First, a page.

This is the problem and although this might have started out as a legitimate complaint it has become a Macarthyite witch hunt.

    • Busy Mum

      How on earth did we go from ‘Sex not a suitable topic for public discussion’ to ‘Sex and the City’?

      No point trying to draw lines in the sand now!

      • Harley Quin

        How ? It’s called liberalism. I am willing to bet that within, what ? 10 years ? it will be normal to see people copulating on prime time television.

        • Busy Mum

          That’s my point.

  • John Birch

    It’s (A) unwanted sexual harassment if she doesn’t fancy you or (B) a bit of light hearted fun if she does.
    It’s a bit difficult to nail a crime down when in (A) it exists and in (B) it doesn’t.

  • Harley Quin

    I know it’s not much, but at least this latest craze has driven the last one, transgenderism, out of the headlines. At least for the time being.

  • Mike Buchanan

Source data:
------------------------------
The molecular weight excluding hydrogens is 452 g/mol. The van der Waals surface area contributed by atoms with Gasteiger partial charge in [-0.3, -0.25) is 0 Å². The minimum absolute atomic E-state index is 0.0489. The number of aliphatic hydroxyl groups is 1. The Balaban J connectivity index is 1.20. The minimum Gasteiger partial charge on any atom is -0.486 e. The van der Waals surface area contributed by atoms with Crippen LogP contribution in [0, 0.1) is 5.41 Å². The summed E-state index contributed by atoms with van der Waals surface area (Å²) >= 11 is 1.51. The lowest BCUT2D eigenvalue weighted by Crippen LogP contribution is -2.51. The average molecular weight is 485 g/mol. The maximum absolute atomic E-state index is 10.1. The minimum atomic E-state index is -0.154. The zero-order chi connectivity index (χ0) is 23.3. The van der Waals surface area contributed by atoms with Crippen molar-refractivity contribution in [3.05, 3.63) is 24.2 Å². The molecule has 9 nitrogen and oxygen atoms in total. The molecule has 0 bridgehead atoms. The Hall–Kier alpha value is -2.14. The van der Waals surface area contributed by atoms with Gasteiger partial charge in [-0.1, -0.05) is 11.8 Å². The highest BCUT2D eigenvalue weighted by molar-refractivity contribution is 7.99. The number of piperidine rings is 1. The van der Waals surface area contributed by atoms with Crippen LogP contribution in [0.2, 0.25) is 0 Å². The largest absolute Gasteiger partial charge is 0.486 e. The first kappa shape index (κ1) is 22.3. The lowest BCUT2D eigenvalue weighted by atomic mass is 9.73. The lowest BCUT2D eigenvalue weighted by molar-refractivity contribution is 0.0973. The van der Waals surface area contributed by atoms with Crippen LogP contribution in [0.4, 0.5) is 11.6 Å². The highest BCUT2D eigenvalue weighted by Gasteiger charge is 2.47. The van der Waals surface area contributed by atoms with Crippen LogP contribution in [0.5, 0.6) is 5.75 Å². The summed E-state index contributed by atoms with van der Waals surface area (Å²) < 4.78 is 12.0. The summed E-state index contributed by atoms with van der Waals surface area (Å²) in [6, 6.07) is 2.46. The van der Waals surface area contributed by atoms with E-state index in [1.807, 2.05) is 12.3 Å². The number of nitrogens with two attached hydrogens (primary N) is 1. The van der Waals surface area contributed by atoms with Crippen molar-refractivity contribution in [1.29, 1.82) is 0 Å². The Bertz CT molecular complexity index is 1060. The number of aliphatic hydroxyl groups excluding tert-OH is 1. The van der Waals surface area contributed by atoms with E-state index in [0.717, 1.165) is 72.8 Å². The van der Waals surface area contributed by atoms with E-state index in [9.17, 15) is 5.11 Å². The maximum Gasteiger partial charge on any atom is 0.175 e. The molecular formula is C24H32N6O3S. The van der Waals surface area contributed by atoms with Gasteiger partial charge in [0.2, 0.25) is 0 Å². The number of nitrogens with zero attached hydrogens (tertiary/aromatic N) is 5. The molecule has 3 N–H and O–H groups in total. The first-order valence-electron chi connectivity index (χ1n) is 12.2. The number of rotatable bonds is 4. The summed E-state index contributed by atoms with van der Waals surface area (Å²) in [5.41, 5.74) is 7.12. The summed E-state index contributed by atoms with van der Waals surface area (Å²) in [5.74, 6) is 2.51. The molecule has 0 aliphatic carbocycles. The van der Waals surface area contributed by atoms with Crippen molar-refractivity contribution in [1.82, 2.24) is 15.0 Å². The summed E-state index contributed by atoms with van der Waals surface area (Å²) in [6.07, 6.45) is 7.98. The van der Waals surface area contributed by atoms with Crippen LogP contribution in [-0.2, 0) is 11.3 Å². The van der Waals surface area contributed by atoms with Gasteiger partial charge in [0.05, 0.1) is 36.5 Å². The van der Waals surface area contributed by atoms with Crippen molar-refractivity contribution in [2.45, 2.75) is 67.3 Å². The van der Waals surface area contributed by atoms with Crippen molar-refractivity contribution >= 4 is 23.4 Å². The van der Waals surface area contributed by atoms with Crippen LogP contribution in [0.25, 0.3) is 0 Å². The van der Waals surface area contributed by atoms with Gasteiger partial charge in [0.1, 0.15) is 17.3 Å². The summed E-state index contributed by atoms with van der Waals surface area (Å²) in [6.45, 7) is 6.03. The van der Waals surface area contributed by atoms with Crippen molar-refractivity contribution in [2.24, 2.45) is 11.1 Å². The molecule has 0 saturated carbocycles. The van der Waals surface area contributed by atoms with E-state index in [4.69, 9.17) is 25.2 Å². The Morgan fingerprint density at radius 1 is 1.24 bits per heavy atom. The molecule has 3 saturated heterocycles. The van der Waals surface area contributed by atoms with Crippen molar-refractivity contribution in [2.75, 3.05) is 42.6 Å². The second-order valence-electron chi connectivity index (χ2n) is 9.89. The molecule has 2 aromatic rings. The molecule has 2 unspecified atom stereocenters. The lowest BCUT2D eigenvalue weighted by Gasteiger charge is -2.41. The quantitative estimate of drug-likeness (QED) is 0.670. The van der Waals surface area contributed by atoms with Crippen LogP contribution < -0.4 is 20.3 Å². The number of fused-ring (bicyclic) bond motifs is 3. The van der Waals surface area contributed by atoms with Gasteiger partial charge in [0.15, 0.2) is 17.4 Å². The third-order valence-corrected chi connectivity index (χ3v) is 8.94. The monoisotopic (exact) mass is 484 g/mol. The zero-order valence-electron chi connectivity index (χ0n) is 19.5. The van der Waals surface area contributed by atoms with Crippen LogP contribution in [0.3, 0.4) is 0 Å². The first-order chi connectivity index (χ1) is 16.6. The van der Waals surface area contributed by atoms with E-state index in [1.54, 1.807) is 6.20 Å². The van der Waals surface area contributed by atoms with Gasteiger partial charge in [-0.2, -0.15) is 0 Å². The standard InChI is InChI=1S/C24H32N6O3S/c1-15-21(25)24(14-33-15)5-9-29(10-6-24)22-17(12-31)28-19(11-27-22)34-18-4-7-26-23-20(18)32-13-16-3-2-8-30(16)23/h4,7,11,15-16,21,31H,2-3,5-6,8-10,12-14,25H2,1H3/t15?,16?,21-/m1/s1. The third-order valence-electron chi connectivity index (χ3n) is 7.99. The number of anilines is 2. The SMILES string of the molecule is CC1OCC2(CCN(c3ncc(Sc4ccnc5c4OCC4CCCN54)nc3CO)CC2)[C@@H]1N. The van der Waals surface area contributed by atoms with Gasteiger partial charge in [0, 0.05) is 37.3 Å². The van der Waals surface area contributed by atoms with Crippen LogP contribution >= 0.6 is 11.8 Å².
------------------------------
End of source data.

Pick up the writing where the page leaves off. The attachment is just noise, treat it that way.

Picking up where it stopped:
Thanks Kathy, excellent article. You write:

    “The question now is this: what do the feminists driving all this really want? What, exactly are their goals?”

    The answer is very simple. Feminists want ever more privilege for women and girls, and engineering moral panics is a proven way to get men ashamed of themselves as a class, and therefore unable / unwilling to counter feminist demands for ever more privilege. Men are so readily shamed by women, when they shouldn’t be. Women as a class aren’t shamed by the wrongdoing of some women.

    • HappyCheese

      “Women as a class aren’t shamed by the wrongdoing of some women.”

      Which is of course the most basic feminist double standard. I often hear feminist’s talk about ‘male violence’, but as this article shows, only a small percentage of men are responsible for the most heinous cases as a rule of thumb: http://quillette.com/2017/10/25/rethinking-gender-sexuality-violence/

  • LoveMeIamALiberal

    Call me a cynic, but I see a lot of distraction in this sexual harassment frenzy. The liberal media doesn’t want people to starting ask why the media failed for decades to bring Harvey Weinstein’s behaviour out in public (answer: they were bought off in exchange for celebrity exclusive interviews) and the liberal establishment want to cover up the next scandals to hit their Hollywood friends: the gay casting couch (which has been hinted at in the Kevin Spacey story) and pedophilia.

  • Foxter

    Thank you!

  • HappyCheese

    Amen Kathy, amen.